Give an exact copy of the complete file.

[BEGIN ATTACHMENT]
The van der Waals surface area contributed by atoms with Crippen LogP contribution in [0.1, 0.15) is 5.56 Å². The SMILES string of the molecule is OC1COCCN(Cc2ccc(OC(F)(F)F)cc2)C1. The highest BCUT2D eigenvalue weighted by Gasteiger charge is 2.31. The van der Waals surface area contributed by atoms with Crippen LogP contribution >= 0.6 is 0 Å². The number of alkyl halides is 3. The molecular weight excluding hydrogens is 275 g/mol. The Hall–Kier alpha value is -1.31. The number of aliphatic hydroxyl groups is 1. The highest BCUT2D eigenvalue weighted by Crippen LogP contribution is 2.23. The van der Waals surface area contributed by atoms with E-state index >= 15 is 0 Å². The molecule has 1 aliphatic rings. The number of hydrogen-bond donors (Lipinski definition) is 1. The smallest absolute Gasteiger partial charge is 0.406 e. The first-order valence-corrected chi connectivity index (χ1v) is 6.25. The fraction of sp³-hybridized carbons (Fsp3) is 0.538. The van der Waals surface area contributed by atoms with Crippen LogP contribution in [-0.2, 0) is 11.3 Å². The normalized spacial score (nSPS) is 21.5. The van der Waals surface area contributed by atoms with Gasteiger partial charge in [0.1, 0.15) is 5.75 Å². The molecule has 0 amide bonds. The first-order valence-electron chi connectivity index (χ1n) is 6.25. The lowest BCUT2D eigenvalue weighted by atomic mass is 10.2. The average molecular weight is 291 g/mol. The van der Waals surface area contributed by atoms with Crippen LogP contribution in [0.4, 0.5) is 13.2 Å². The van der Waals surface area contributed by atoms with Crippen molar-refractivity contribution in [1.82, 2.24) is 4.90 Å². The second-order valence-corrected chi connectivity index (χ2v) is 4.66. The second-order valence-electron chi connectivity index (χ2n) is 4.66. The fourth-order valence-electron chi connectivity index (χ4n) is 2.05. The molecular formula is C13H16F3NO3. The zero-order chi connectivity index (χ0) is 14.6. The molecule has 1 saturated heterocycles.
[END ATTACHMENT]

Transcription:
The van der Waals surface area contributed by atoms with Crippen LogP contribution in [0.1, 0.15) is 5.56 Å². The SMILES string of the molecule is OC1COCCN(Cc2ccc(OC(F)(F)F)cc2)C1. The highest BCUT2D eigenvalue weighted by Gasteiger charge is 2.31. The van der Waals surface area contributed by atoms with Crippen LogP contribution >= 0.6 is 0 Å². The number of alkyl halides is 3. The molecular weight excluding hydrogens is 275 g/mol. The Hall–Kier alpha value is -1.31. The number of aliphatic hydroxyl groups is 1. The highest BCUT2D eigenvalue weighted by Crippen LogP contribution is 2.23. The van der Waals surface area contributed by atoms with E-state index >= 15 is 0 Å². The molecule has 1 aliphatic rings. The number of hydrogen-bond donors (Lipinski definition) is 1. The smallest absolute Gasteiger partial charge is 0.406 e. The first-order valence-corrected chi connectivity index (χ1v) is 6.25. The fraction of sp³-hybridized carbons (Fsp3) is 0.538. The van der Waals surface area contributed by atoms with Crippen LogP contribution in [-0.2, 0) is 11.3 Å². The normalized spacial score (nSPS) is 21.5. The van der Waals surface area contributed by atoms with Gasteiger partial charge in [0.1, 0.15) is 5.75 Å². The molecule has 0 amide bonds. The first-order valence-electron chi connectivity index (χ1n) is 6.25. The lowest BCUT2D eigenvalue weighted by atomic mass is 10.2. The average molecular weight is 291 g/mol. The van der Waals surface area contributed by atoms with Crippen LogP contribution in [0.4, 0.5) is 13.2 Å². The van der Waals surface area contributed by atoms with Crippen molar-refractivity contribution in [1.82, 2.24) is 4.90 Å². The second-order valence-corrected chi connectivity index (χ2v) is 4.66. The second-order valence-electron chi connectivity index (χ2n) is 4.66. The fourth-order valence-electron chi connectivity index (χ4n) is 2.05. The molecular formula is C13H16F3NO3. The zero-order chi connectivity index (χ0) is 14.6. The molecule has 1 saturated heterocycles.